City Retracts Plan to Charge Rent at Homeless Shelters - NBC New York

City Retracts Plan to Charge Rent at Homeless Shelters



    City Retracts Plan to Charge Rent at Homeless Shelters
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    Blaming a "technical glitch," the city has retracted a program to charge rent to homeless families.

    The city has stopped charging rent to homeless people who have income and live in city shelters, suspending a state-mandated program that was met with strong criticism and even threat of a lawsuit.

    The 3-week-old state-mandated policy applied only to shelter residents who had income from jobs, and they could have been forced to pay up to half their earnings for room and board.

    Some shelter residents said the new rule will ruin their chances of saving enough money to get an apartment.

    One single mother living in a Manhattan shelter told The New York Times she got a letter saying she had to give up $336 of the $800 she makes each month as a cashier.

    Office of Temporary and Disability Assistance spokesman Michael Hayes said in an email to 56 family shelters that “technical issues” had forced officials to shut down the program until the issues are resolved, the Times reported.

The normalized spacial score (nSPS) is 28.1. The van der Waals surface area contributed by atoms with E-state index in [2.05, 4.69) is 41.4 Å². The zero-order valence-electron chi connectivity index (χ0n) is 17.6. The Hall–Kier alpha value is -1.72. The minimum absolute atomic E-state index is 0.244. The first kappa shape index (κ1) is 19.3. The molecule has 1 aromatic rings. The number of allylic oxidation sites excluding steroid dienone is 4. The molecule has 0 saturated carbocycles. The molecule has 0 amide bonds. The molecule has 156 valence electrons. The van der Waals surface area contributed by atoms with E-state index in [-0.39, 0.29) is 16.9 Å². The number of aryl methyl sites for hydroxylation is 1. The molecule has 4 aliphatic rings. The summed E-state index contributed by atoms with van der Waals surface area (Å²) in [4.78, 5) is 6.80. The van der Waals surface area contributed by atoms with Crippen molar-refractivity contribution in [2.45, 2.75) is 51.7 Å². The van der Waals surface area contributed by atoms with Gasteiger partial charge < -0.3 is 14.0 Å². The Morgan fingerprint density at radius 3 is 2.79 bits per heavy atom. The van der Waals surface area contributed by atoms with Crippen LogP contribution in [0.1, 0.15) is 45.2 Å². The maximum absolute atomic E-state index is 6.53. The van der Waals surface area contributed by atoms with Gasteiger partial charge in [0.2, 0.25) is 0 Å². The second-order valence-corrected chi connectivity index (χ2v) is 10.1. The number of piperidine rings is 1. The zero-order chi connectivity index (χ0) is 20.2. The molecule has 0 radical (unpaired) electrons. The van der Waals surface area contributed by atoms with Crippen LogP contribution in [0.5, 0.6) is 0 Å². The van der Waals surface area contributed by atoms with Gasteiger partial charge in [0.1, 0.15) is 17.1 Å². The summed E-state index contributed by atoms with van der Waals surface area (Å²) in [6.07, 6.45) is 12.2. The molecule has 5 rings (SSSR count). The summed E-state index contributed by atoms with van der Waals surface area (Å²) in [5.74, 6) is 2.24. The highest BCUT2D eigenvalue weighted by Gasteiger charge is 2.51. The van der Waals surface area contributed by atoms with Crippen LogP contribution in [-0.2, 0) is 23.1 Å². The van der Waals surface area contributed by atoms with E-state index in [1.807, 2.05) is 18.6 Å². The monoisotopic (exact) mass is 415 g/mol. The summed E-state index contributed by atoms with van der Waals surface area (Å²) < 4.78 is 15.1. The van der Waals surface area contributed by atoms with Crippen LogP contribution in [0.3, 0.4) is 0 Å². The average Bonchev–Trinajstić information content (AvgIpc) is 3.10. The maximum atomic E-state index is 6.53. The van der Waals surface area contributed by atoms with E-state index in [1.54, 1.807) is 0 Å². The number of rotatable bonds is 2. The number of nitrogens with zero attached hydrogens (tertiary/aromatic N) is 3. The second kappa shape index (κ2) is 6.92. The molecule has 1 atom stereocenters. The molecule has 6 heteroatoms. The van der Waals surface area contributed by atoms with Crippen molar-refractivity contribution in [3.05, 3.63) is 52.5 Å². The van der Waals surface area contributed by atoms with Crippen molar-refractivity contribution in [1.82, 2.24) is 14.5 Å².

The state had required the city begin the program this month and about 2,000 families would have been covered by the new rule.

    Of the roughly 500 homeless families who were meant to receive notices advising them to begin paying rent, about 190 received notices with errors, including miscalculations in the amount of rent due, Mr. Hayes said. He said the Human Resources Administration -- the city’s welfare agency -- was responsible for some of the errors, largely for some notices not getting out, the Times reported.

    Steven Banks, the attorney in chief for the Legal Aid Society, threatened to sue the city over the policy, the newspaper said.